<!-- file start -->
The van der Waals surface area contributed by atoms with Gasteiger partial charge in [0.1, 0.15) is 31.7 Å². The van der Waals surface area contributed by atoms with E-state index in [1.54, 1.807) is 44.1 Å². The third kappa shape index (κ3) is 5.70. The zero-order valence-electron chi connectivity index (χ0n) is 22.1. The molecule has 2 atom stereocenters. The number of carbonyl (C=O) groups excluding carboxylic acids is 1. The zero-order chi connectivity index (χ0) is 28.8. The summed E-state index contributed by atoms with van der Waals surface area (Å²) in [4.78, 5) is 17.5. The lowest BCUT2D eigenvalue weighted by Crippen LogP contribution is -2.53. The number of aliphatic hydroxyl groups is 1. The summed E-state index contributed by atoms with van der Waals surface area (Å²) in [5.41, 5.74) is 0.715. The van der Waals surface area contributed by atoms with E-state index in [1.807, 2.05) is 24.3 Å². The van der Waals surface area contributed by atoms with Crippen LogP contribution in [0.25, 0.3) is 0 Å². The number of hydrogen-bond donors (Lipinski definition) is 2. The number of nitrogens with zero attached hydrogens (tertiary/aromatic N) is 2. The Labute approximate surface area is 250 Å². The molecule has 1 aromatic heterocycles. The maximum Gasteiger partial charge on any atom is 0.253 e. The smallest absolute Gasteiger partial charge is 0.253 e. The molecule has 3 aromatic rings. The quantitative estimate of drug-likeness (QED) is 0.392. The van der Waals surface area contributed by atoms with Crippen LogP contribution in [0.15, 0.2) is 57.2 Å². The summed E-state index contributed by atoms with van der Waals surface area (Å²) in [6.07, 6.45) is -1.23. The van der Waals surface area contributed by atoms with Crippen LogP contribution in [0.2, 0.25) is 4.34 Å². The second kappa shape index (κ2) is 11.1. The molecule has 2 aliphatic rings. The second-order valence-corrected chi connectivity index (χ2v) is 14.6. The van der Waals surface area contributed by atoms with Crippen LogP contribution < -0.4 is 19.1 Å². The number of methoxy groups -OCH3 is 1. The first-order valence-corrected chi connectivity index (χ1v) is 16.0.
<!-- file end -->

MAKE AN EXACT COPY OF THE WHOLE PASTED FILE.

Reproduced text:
The van der Waals surface area contributed by atoms with Gasteiger partial charge in [0.1, 0.15) is 31.7 Å². The van der Waals surface area contributed by atoms with E-state index in [1.54, 1.807) is 44.1 Å². The third kappa shape index (κ3) is 5.70. The zero-order valence-electron chi connectivity index (χ0n) is 22.1. The molecule has 2 atom stereocenters. The number of carbonyl (C=O) groups excluding carboxylic acids is 1. The zero-order chi connectivity index (χ0) is 28.8. The summed E-state index contributed by atoms with van der Waals surface area (Å²) in [4.78, 5) is 17.5. The lowest BCUT2D eigenvalue weighted by Crippen LogP contribution is -2.53. The number of aliphatic hydroxyl groups is 1. The summed E-state index contributed by atoms with van der Waals surface area (Å²) in [5.41, 5.74) is 0.715. The van der Waals surface area contributed by atoms with E-state index in [1.807, 2.05) is 24.3 Å². The van der Waals surface area contributed by atoms with Crippen LogP contribution in [0.25, 0.3) is 0 Å². The number of hydrogen-bond donors (Lipinski definition) is 2. The number of nitrogens with zero attached hydrogens (tertiary/aromatic N) is 2. The Labute approximate surface area is 250 Å². The molecule has 1 aromatic heterocycles. The maximum Gasteiger partial charge on any atom is 0.253 e. The smallest absolute Gasteiger partial charge is 0.253 e. The molecule has 3 aromatic rings. The quantitative estimate of drug-likeness (QED) is 0.392. The van der Waals surface area contributed by atoms with Crippen LogP contribution in [0.15, 0.2) is 57.2 Å². The summed E-state index contributed by atoms with van der Waals surface area (Å²) in [6.07, 6.45) is -1.23. The van der Waals surface area contributed by atoms with Crippen LogP contribution in [0.2, 0.25) is 4.34 Å². The second kappa shape index (κ2) is 11.1. The molecule has 2 aliphatic rings. The second-order valence-corrected chi connectivity index (χ2v) is 14.6. The van der Waals surface area contributed by atoms with Crippen LogP contribution < -0.4 is 19.1 Å². The number of methoxy groups -OCH3 is 1. The first-order valence-corrected chi connectivity index (χ1v) is 16.0.